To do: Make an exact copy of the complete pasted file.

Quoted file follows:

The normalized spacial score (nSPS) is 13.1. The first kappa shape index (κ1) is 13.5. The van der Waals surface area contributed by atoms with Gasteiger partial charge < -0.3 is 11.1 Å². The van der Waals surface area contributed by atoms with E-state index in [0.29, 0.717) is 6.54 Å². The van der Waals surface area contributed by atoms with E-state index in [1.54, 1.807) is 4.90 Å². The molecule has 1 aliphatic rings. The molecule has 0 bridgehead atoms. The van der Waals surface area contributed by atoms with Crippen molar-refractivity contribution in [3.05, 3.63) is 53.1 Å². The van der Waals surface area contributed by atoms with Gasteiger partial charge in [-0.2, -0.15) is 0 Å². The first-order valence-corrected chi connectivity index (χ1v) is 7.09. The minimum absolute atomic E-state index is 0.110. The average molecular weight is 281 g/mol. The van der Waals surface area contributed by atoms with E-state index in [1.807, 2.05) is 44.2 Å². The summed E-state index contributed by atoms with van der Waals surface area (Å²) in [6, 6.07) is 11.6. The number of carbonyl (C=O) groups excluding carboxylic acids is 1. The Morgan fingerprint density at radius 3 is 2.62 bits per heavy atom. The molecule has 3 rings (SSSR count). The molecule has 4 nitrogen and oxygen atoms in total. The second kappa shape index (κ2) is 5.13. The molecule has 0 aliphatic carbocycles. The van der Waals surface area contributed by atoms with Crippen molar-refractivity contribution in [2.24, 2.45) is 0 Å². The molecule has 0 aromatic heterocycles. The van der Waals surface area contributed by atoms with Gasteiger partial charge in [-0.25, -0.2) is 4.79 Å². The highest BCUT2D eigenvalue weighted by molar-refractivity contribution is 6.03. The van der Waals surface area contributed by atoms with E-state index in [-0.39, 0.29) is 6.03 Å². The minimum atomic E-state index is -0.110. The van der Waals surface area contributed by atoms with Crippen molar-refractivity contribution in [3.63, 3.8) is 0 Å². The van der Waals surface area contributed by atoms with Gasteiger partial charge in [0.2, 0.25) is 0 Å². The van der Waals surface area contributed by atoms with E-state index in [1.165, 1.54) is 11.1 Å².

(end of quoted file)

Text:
The normalized spacial score (nSPS) is 13.1. The first kappa shape index (κ1) is 13.5. The van der Waals surface area contributed by atoms with Gasteiger partial charge < -0.3 is 11.1 Å². The van der Waals surface area contributed by atoms with E-state index in [0.29, 0.717) is 6.54 Å². The van der Waals surface area contributed by atoms with E-state index in [1.54, 1.807) is 4.90 Å². The molecule has 1 aliphatic rings. The molecule has 0 bridgehead atoms. The van der Waals surface area contributed by atoms with Crippen molar-refractivity contribution in [3.05, 3.63) is 53.1 Å². The van der Waals surface area contributed by atoms with Gasteiger partial charge in [-0.2, -0.15) is 0 Å². The first-order valence-corrected chi connectivity index (χ1v) is 7.09. The minimum absolute atomic E-state index is 0.110. The average molecular weight is 281 g/mol. The van der Waals surface area contributed by atoms with E-state index in [1.807, 2.05) is 44.2 Å². The summed E-state index contributed by atoms with van der Waals surface area (Å²) in [6, 6.07) is 11.6. The number of carbonyl (C=O) groups excluding carboxylic acids is 1. The Morgan fingerprint density at radius 3 is 2.62 bits per heavy atom. The molecule has 3 rings (SSSR count). The molecule has 4 nitrogen and oxygen atoms in total. The second kappa shape index (κ2) is 5.13. The molecule has 0 aliphatic carbocycles. The van der Waals surface area contributed by atoms with Crippen molar-refractivity contribution in [2.24, 2.45) is 0 Å². The molecule has 0 aromatic heterocycles. The van der Waals surface area contributed by atoms with Gasteiger partial charge in [-0.25, -0.2) is 4.79 Å². The highest BCUT2D eigenvalue weighted by molar-refractivity contribution is 6.03. The van der Waals surface area contributed by atoms with E-state index in [-0.39, 0.29) is 6.03 Å². The minimum atomic E-state index is -0.110. The van der Waals surface area contributed by atoms with Crippen molar-refractivity contribution in [3.63, 3.8) is 0 Å². The van der Waals surface area contributed by atoms with Gasteiger partial charge in [0.2, 0.25) is 0 Å². The van der Waals surface area contributed by atoms with E-state index in [1.165, 1.54) is 11.1 Å².